New GST legislation will take effect from 1 July 2018 that will affect developers and purchasers of new residential land and their respective legal advisors.
The Treasury Laws Amendment (2018 Measures No. 1) Bill 2018 was passed and assented to on 29 March 2018. Amendments were made to a number of Acts including the Taxation Administration Act 1953 and A New Tax System (Goods and Services Tax) Act 1999.
One of the more critical amendments for property buyers and developers alike is that contracts for the sale of new residential premises* or potential residential land** entered into on or after 1 July 2018 will require the purchaser to remit the GST component directly to the ATO in lieu of the developer, on or prior to settlement.
There is a two (2) year transitional period for contracts entered into prior to 1 July 2018, so that the sale must settle prior to 1 July 2020 in order to avoid the new regime. This may affect many off the plan subdivisions and contracts that have already exchanged.
If the GST component is in addition to the purchase price, then the purchaser must remit 10% of the purchase price to the ATO. If the developer is applying the margin scheme, then the purchaser must remit 7% of the purchase price to the ATO.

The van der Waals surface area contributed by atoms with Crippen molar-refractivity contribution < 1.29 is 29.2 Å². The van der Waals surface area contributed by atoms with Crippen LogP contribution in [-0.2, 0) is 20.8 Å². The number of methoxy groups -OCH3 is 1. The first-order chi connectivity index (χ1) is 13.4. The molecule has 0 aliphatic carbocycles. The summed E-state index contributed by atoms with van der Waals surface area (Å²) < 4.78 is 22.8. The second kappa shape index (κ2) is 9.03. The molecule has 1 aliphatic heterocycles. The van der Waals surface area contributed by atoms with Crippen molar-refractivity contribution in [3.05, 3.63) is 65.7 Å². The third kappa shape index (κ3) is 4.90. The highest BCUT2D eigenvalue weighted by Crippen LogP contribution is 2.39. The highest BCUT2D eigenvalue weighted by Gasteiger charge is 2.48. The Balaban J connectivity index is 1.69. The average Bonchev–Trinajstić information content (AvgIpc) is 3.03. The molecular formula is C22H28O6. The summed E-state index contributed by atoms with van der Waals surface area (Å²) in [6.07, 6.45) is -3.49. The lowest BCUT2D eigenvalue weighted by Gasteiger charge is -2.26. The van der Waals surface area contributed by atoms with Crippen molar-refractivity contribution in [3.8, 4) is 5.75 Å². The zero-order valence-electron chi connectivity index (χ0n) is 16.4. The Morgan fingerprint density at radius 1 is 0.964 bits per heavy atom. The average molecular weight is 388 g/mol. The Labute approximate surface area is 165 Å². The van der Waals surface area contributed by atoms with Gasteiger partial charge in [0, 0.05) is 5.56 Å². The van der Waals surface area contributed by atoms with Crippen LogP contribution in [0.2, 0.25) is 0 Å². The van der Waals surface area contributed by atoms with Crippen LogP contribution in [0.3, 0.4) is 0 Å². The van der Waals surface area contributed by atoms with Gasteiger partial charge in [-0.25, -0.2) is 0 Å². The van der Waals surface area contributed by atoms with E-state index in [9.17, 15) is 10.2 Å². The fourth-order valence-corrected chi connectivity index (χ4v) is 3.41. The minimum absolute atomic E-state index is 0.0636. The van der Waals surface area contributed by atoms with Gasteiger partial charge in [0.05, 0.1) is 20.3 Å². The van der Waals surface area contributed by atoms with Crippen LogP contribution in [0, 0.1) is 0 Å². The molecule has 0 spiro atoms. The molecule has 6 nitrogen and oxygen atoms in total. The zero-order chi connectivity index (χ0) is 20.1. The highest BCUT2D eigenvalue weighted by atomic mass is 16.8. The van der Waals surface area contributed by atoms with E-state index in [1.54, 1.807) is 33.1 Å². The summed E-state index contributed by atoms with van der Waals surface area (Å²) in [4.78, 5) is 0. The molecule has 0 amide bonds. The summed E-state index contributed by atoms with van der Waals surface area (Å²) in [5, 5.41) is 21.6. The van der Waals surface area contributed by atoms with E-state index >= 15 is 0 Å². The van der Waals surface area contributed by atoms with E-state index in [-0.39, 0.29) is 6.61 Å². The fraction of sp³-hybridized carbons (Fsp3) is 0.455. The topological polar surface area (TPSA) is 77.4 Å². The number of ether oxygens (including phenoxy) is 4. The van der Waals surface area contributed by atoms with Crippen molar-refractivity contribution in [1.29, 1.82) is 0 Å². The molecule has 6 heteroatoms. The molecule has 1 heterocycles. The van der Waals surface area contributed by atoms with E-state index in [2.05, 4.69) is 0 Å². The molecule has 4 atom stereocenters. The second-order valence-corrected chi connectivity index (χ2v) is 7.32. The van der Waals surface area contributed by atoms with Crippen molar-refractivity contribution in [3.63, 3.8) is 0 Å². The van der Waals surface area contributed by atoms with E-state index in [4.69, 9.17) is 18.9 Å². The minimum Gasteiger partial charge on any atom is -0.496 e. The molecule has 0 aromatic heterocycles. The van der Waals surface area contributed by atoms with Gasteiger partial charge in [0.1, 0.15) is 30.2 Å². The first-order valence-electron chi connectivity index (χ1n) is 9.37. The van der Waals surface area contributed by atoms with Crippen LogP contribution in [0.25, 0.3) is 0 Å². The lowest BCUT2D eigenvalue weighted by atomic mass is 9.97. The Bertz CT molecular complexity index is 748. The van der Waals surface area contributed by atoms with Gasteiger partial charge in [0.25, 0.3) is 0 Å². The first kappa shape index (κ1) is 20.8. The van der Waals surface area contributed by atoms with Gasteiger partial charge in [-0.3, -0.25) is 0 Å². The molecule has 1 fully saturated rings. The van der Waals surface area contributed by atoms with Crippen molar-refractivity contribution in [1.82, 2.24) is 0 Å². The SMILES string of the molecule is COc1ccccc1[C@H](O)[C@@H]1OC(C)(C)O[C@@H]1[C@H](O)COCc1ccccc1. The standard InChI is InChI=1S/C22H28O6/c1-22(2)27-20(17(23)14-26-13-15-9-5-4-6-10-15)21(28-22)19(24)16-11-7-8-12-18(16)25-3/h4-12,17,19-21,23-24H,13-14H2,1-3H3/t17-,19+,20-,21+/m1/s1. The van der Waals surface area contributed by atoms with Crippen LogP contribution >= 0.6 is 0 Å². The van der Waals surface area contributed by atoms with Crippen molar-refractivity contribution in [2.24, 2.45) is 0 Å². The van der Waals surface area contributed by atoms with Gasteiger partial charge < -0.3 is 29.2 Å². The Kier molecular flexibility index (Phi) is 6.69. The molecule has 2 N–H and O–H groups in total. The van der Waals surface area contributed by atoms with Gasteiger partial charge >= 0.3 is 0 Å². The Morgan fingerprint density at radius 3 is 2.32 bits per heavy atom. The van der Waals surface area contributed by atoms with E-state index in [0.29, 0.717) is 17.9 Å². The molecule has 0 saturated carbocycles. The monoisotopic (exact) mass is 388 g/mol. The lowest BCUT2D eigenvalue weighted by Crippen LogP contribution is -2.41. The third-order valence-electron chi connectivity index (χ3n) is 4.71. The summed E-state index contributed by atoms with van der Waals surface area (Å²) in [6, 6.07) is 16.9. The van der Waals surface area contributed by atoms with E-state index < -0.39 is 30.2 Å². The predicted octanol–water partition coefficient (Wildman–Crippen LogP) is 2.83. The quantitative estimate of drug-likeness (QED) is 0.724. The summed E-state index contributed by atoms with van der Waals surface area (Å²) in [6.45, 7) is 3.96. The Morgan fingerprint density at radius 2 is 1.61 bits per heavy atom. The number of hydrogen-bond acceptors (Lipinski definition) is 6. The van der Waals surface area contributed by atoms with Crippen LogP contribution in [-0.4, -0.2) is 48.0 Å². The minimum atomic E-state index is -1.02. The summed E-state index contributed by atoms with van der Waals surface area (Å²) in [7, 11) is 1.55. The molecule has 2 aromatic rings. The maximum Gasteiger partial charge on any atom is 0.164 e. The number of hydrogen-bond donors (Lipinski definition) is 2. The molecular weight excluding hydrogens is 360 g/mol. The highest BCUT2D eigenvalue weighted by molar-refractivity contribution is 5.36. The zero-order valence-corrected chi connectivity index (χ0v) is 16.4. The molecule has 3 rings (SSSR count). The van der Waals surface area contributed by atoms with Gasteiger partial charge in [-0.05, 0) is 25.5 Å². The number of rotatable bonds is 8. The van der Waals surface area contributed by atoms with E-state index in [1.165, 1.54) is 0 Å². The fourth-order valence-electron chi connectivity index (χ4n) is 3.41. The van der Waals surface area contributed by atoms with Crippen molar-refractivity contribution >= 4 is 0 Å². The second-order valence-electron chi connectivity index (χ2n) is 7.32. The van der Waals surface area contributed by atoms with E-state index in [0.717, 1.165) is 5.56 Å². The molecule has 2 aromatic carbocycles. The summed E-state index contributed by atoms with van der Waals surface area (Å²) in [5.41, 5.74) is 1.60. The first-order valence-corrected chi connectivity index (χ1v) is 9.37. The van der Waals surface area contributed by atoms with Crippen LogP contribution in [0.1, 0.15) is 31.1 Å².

The vendor must not make the supply unless it first serves a ‘withholding notice’ on the purchaser 14 days prior to the completion date. This is a strict liability offence.
The withholding notice must include the vendor’s name and ABN, the amount the purchaser will be required to pay the Commissioner, when the purchaser will be required to pay the relevant amount and any other matters prescribed by the regulations. However, the failure of the vendor to comply with its withholding notification obligations does not affect the purchaser’s obligations to remit the GST component to the Commissioner.
This change addresses the problem of developers collecting GST and failing to remit the GST to the ATO, either by taking steps to dissolve the developer company prior to remitting the GST collected or otherwise.
*‘New residential premises’ includes property that has not previously been sold as residential premises, has been created through substantial renovations of a building or have been built or contain a building that has been built to replace demolished premises on the same land and potential residential land.
**‘Potential residential land’ is land that is permissible to use for residential purposes but does not contain any buildings that are residential premises other than land which contains any building that is in use for a commercial purpose. The withholding obligation for potential residential land or commercial residential land only arises if the purchaser is not registered for GST.